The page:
In a barely audible voice, a Texas City woman accused of shooting her former boyfriend to death in a Walmart parking lot in 2013 asked for a jury to decide whether she was mentally competent to stand trial.

Just a few hours later, however, she had changed her mind and asked a district court judge to decide.

Judge Michelle Slaughter ruled Tuesday that Roshonda Latrice Howard, 45, was competent to stand trial and that an earlier guilty plea would stand.

The punishment phase of proceedings against Howard will continue in front of the judge at 9:30 a.m. today, Slaughter said.

Hours before jury selection was set to begin Monday, Howard pleaded guilty to one count of murder in the death of Jacob Felts, 37, at the Victory Lakes Walmart in September 2013.

Ever since Howard was charged in connection with Felts’ death, officials have questioned her mental health, twice delaying legal proceedings.

Slaughter late Monday called for another competency evaluation and a doctor testified Tuesday that Howard was “presently competent,” Chief Assistant District Attorney Adam Poole said.

Defense attorneys initially requested that a jury rule on her competency because they didn’t believe she was capable of standing trial, said Margaret Hindman, one of Howard’s attorneys.

“She has been in and out of hospitals since 2012,” Hindman said.

Felts, 37, of La Marque, an electronics department employee at Walmart, was leaving work when he was shot, police said. He was taken by helicopter to Memorial Hermann Hospital where he died from a gunshot wound to his chest, according to the Harris County Medical Examiner’s Office.

Howard turned herself in to League City police after the shooting, according to a probable cause affidavit.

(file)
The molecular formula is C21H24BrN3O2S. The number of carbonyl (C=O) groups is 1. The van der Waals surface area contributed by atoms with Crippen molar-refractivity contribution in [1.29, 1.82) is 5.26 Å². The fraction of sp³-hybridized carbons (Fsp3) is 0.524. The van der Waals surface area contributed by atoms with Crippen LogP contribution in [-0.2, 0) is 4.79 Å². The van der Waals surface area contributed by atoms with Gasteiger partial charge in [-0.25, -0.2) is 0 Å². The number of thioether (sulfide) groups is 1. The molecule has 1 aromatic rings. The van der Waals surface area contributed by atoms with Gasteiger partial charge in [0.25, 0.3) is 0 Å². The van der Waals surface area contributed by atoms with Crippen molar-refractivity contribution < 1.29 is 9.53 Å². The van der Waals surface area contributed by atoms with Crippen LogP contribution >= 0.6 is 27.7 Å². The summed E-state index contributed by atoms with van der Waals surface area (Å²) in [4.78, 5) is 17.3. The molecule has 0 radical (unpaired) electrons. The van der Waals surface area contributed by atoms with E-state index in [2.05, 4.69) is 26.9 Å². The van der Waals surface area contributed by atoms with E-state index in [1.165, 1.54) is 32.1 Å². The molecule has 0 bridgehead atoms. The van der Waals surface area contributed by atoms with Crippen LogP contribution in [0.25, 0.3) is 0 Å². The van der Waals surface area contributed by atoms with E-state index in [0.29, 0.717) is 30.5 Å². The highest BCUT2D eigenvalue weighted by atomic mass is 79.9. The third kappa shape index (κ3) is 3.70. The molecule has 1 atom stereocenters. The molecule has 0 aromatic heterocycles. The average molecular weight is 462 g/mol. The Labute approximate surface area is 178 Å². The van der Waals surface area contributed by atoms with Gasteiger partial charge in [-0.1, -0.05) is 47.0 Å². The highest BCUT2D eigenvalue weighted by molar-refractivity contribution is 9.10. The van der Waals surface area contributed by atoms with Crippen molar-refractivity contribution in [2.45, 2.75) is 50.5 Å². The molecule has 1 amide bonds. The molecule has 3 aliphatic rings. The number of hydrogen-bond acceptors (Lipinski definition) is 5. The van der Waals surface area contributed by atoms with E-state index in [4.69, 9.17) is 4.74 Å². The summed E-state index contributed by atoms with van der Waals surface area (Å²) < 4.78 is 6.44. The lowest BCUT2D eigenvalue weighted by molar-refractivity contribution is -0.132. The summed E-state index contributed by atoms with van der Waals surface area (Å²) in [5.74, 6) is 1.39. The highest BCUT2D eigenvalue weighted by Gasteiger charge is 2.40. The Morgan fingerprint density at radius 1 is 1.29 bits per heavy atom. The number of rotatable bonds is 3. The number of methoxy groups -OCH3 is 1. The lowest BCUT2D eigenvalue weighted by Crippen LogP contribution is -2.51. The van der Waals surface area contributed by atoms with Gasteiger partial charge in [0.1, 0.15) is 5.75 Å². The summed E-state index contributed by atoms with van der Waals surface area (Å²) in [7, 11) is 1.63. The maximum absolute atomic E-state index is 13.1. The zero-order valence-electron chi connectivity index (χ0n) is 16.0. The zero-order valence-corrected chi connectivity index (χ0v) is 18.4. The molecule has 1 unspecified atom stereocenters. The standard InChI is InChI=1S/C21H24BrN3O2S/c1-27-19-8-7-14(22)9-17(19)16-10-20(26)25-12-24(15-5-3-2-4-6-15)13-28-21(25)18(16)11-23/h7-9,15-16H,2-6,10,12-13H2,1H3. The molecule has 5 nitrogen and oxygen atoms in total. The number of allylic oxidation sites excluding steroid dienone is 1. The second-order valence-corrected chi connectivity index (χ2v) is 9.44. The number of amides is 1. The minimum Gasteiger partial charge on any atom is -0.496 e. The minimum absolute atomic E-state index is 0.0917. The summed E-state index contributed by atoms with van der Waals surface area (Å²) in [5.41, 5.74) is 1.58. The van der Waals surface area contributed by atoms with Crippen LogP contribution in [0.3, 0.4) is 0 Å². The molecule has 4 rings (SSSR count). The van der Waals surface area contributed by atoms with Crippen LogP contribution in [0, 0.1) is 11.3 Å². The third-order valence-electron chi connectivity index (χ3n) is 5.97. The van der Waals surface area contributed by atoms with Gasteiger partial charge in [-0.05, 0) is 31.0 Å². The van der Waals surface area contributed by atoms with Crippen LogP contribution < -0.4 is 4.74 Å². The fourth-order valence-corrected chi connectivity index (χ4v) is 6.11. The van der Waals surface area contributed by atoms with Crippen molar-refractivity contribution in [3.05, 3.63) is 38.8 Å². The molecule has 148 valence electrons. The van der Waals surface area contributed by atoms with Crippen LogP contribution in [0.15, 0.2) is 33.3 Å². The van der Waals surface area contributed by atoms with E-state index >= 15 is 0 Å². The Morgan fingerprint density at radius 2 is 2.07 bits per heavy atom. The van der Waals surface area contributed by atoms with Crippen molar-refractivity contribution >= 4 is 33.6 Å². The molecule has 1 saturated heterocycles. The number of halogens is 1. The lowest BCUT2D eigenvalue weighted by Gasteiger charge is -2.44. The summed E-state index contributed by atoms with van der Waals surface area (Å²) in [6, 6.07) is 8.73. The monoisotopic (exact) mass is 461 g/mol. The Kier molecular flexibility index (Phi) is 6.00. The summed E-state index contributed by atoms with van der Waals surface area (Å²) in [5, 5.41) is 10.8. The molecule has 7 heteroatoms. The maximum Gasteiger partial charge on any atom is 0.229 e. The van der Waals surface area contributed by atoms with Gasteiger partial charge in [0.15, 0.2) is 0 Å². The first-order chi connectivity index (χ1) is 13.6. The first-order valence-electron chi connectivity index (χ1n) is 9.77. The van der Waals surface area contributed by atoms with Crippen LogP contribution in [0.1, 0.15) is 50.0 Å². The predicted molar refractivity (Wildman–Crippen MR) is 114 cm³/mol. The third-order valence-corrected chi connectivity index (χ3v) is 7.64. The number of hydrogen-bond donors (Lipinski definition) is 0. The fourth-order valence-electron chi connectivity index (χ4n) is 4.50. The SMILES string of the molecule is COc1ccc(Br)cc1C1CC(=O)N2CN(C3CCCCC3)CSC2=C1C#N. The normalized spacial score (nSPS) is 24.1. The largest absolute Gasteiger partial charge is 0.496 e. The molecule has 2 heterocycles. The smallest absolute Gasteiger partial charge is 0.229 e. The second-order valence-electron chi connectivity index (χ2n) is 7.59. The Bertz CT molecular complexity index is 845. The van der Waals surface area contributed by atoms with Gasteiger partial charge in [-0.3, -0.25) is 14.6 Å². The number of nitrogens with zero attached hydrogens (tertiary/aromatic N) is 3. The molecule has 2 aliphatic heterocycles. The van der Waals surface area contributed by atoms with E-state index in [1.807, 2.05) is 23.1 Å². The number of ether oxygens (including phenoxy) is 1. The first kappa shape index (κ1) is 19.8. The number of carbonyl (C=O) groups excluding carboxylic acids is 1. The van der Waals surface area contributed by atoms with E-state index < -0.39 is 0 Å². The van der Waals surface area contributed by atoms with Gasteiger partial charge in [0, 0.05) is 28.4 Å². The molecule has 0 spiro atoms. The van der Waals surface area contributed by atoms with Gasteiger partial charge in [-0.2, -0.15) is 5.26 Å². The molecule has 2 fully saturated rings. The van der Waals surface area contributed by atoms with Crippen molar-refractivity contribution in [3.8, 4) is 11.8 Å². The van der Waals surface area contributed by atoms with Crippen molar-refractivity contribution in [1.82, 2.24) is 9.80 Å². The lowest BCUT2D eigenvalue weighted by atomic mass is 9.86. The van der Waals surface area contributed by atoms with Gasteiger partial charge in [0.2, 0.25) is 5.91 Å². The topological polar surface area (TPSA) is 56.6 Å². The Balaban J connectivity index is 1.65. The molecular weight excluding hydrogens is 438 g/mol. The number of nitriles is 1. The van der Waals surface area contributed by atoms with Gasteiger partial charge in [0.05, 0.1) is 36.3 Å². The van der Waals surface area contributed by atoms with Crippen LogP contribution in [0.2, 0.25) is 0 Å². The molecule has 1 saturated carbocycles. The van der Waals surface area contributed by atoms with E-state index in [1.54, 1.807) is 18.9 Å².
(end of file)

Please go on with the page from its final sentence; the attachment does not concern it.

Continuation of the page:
The night Felts was shot, Howard told police that she had dated him for about six years before he ended the relationship and that she was badly hurt by the decision, according to recordings of a statement she made to investigators.

The breakup came after she had been in and out of hospitals and that she was depressed and delusional, she said in the recording.

Howard eventually purchased a Bersa Thunder .380-caliber handgun and drove to where Felts worked to confront him, according to the affidavit.

“My head was messed up and I had terrible migraines,” Howard said in the recording. “Why would he do this? I bought a gun to protect myself.”

Howard told investigators she asked Felts why he broke up with her and cheated on her, according to the affidavit.

Felts’ relatives Tuesday denied he had ever cheated on Howard.

Security video showed a woman parked next to Felts’ SUV getting out of her car and firing several shots into the driver’s side window and door of Felts’ vehicle, police said.

Eight shell casings were found at the scene, according to the affidavit.

“I’m sorry. I’m sorry. I didn’t mean to do it,” Howard said in the recording.

Howard in the recording told police she didn’t remember much of the evening, including what led her to shoot Felts and where her car was during the incident.

A person is ruled to be competent or incompetent to stand trial based on rules set out in Chapter 46B of the Code of Criminal Procedures, Poole said.

Some factors that determine a person’s competency include an ability to rationally understand charges and facts, legal strategies, to testify and exhibit appropriate courtroom behavior.

Matt deGrood: 409-683-5230;


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